- Sixty-seven percent of American heads of households play computer and video games.
- The average game player is 35 years old and has been playing games for 12 years.
- The average age of the most frequent game buyer is 40 years old. In 2008, 96 percent of computer game buyers and 86 percent of console game buyers were over the age of 18.
- Eighty-five percent of all games sold in 2007 were rated “E” for Everyone, “T” for Teen, or “E10+” for Everyone 10+. For more information on game ratings, please see www.esrb.org.
- Eighty-three percent of game players under the age of 18 report that they get their parents’ permission when renting or buying games, and 94 percent say their parents are present when they buy games.
- Thirty-five percent of American parents say they play computer and video games. Further, 80 percent of gamer parents say they play video games with their kids. Sixty-six percent feel that playing games has brought their families closer together.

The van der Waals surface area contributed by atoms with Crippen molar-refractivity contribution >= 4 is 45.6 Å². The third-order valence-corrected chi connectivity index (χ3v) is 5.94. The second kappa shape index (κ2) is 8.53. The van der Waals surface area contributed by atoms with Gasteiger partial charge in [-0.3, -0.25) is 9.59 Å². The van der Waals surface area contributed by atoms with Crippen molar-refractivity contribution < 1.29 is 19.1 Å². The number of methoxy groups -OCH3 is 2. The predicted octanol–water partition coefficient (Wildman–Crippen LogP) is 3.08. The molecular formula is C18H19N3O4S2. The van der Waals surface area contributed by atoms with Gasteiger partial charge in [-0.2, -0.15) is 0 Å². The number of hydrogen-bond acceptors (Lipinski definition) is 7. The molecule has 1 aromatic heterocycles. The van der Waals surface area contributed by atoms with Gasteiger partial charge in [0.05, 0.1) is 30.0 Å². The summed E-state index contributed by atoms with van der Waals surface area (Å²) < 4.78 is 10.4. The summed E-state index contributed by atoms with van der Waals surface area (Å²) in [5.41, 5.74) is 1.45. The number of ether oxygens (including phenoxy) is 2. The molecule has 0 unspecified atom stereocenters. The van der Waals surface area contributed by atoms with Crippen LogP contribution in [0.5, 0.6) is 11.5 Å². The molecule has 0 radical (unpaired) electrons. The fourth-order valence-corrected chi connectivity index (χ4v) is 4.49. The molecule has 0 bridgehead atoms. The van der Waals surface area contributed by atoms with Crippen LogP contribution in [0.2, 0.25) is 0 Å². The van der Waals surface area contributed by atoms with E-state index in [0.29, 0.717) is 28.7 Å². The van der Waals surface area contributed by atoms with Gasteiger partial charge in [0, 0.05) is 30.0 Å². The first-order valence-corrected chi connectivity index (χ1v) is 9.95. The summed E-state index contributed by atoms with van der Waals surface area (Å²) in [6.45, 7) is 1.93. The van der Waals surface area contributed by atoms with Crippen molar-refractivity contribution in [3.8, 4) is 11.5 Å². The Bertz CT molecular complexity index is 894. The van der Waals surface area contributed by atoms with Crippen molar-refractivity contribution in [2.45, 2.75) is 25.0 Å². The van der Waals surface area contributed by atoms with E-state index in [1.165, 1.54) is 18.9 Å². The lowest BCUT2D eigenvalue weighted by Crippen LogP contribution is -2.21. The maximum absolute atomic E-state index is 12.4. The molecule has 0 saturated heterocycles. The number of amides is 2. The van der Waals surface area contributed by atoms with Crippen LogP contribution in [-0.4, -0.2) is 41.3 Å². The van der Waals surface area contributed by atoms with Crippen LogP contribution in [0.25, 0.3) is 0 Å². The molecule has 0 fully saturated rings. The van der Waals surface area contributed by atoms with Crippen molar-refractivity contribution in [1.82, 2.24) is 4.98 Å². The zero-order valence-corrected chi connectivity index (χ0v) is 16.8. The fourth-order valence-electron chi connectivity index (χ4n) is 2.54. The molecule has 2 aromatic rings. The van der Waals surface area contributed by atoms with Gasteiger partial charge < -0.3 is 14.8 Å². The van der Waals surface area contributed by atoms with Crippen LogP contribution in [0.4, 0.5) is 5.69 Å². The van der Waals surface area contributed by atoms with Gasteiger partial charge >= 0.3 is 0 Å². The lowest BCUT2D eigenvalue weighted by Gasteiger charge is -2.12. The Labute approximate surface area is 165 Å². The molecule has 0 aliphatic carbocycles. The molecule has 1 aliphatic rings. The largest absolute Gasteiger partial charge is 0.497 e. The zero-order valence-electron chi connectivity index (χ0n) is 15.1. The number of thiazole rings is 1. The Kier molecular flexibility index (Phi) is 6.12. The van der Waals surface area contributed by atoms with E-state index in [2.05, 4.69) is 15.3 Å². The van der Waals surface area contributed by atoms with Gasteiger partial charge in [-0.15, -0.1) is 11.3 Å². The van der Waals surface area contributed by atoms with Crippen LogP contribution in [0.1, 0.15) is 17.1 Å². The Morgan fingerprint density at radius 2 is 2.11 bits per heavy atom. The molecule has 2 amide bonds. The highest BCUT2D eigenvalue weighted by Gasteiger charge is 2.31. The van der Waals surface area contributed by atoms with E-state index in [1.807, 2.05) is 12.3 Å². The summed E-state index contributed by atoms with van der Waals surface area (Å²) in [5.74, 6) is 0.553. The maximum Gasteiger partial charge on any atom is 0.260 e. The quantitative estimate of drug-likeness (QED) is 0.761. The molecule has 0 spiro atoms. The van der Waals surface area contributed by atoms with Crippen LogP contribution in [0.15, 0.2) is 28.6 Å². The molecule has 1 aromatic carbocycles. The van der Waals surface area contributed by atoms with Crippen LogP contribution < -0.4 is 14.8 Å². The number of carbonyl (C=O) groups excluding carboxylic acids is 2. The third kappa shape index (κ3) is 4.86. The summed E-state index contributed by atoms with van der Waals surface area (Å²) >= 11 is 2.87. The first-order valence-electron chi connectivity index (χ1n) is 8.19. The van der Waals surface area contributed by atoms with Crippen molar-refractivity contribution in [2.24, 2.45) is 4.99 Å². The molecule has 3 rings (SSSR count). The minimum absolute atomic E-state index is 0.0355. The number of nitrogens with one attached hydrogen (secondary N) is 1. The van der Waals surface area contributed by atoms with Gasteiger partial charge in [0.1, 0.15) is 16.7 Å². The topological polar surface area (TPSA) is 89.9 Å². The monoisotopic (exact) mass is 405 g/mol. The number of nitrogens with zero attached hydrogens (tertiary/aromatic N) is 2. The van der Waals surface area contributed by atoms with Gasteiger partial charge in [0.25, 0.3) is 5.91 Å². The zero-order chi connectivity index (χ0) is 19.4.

- Forty percent of all game players are women. In fact, women over the age of 18 represent a significantly greater portion of the game-playing population (33 percent) than boys age 17 or younger (18 percent).
- In 2007, 26 percent of Americans over the age of 50 played video games, an increase from nine percent in 1999.
- Forty-nine percent of game players say they play games online one or more hours per week. In addition, 36 percent of heads of households play games on a wireless device, such as a cell phone or PDA, up from 20 percent in 2002.
Aside from early adventures with Pong, I’ve never taken to computer gaming, so don’t relate to this medium as I do to the other media discussed on this site. However what the description above fails to stress sufficiently is the dichotomy between games played offline and games played online, sometimes solo, but more often as multiplayer online games (MOGs). The MOG business is growing fast, as I’ll discuss further below.